London Calling: Can’t darkies swim?

2012-08-04 09:27

Nine years ago, there was a huge sense of euphoria in aquatics circles that a black South African would soon emerge in the Olympic Games swimming pool.

Then, two youngsters from Soweto – Thabang Moeketsane and Lucky Nkabinde – were coming through the ranks and ­Moeketsane went on to become a national champion in the 50m breaststroke.

The dream was the Beijing Olympic Games in 2008, but it remained just that – a dream.

But as Nkabinde fell by the wayside, Moeketsane never gave up a stroke.

The lad from Moletsane said the best ­advice he got came from Ryk Neethling, who told him: “The best athletes never give up and if you can handle the bad times, you’ll come out on top.”

After a comeback late last year from a nine-month sabbatical, Moeketsane missed the boat for London 2012, meaning South Africa could wait for many years before it sees its black hope in the pool.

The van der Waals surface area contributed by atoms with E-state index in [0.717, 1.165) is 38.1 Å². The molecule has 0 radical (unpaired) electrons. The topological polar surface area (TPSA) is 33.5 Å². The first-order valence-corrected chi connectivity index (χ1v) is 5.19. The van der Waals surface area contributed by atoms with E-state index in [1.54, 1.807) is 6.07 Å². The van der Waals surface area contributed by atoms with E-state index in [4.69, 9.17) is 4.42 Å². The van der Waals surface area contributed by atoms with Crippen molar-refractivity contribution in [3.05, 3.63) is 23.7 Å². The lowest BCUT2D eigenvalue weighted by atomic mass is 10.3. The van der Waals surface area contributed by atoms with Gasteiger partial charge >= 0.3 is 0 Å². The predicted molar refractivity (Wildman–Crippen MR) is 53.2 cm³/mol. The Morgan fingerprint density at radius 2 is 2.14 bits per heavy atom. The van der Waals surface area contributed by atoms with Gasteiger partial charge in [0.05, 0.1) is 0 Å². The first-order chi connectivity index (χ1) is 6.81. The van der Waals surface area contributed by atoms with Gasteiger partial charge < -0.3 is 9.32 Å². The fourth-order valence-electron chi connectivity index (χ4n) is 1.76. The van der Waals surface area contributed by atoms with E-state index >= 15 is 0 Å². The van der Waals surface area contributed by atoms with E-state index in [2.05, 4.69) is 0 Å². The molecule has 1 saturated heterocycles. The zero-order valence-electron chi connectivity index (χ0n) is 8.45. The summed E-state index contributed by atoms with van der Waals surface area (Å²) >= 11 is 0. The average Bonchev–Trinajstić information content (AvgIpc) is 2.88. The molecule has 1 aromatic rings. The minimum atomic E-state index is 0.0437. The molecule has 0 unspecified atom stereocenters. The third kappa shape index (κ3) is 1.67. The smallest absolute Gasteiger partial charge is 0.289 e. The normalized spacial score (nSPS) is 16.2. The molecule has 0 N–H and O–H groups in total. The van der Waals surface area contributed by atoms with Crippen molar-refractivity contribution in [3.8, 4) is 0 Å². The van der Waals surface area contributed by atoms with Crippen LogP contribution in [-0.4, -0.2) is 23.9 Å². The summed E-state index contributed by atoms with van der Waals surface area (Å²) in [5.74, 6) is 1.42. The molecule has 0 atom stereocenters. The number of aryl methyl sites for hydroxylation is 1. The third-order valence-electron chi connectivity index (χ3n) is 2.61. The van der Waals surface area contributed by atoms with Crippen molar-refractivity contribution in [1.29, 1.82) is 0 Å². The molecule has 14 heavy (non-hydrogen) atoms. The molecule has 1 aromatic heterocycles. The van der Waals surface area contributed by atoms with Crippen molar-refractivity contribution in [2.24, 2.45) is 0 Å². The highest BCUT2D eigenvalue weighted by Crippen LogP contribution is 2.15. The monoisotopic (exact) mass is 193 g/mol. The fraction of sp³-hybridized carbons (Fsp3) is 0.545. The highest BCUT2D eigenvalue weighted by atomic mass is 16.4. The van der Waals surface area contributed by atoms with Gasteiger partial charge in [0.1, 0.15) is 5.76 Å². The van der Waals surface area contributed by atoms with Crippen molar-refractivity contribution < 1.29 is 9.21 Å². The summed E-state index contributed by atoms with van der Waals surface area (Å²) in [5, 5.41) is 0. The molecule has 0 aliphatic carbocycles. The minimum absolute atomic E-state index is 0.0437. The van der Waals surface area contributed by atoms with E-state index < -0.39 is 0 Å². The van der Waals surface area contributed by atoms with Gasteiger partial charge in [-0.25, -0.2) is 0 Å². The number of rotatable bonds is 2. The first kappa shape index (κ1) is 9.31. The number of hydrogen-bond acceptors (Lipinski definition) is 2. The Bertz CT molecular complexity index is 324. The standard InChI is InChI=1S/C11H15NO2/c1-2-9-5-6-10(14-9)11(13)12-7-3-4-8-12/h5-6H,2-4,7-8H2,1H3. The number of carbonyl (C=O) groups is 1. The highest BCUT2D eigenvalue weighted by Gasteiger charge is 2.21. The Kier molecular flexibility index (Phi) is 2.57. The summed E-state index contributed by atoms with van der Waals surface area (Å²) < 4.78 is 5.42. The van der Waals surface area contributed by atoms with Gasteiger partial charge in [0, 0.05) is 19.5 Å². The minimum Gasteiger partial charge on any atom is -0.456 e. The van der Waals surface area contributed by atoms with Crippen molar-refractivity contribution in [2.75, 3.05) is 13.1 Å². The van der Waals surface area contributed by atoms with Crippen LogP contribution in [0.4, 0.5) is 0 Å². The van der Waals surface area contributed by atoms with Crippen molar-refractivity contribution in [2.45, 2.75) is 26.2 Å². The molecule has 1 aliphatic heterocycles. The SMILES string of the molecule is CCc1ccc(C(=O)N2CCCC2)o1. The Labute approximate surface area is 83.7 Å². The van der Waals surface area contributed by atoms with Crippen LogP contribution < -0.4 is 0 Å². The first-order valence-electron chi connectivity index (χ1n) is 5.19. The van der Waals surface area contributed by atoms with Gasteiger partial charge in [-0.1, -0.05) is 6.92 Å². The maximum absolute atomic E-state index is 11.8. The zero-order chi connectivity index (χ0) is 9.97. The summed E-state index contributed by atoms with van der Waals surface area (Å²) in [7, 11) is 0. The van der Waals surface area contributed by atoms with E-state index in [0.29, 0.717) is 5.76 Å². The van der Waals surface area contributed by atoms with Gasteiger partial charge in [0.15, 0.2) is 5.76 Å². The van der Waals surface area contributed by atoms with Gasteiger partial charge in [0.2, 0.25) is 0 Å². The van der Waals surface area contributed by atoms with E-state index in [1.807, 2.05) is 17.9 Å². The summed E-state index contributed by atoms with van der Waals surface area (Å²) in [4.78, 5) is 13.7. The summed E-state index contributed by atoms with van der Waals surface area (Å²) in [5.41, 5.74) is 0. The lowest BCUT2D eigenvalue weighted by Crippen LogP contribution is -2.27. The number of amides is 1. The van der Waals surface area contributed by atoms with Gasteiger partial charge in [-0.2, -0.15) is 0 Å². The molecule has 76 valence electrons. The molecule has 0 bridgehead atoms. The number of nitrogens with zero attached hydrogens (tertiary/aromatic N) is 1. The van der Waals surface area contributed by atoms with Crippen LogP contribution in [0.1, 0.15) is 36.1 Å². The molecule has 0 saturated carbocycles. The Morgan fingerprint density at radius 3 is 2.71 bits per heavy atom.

Swimming SA president Jace Naidoo once told City Press “there were promising black swimmers coming through the development structures”, but how long must we wait?

Neethling says producing swimmers can be done in 10 to 15 years, but notes:
» Swimming is a unique sport because it is a different medium – you’re in the water and it takes a lot of time to get used to it.

» It takes years, anything between 10 and 15 years, and we need a lot of kids in the water consistently.

»
Programmes like Learn to Swim need to be systematic and not just once a month.

“We heard Cameron (van der Burgh) ­saying (after winning gold last weekend) that his race was 14 years of preparation ­condensed into 58 seconds.

“We saw some great black swimmers (from other African countries) in the Olympics and I would really love to see that in South Africa,” said Neethling, who achieved his success at the Greece Games eight years ago.

“It can be done, but we need more facilities. Our pools are shocking in South Africa.”

South Africa’s nearest neighbours competing in London 2012 are Luke Hall for ­Swaziland and Kirsty Coventry from Zimbabwe, but both swimmers are based overseas.

Or is the perception that darkies can’t swim just true?

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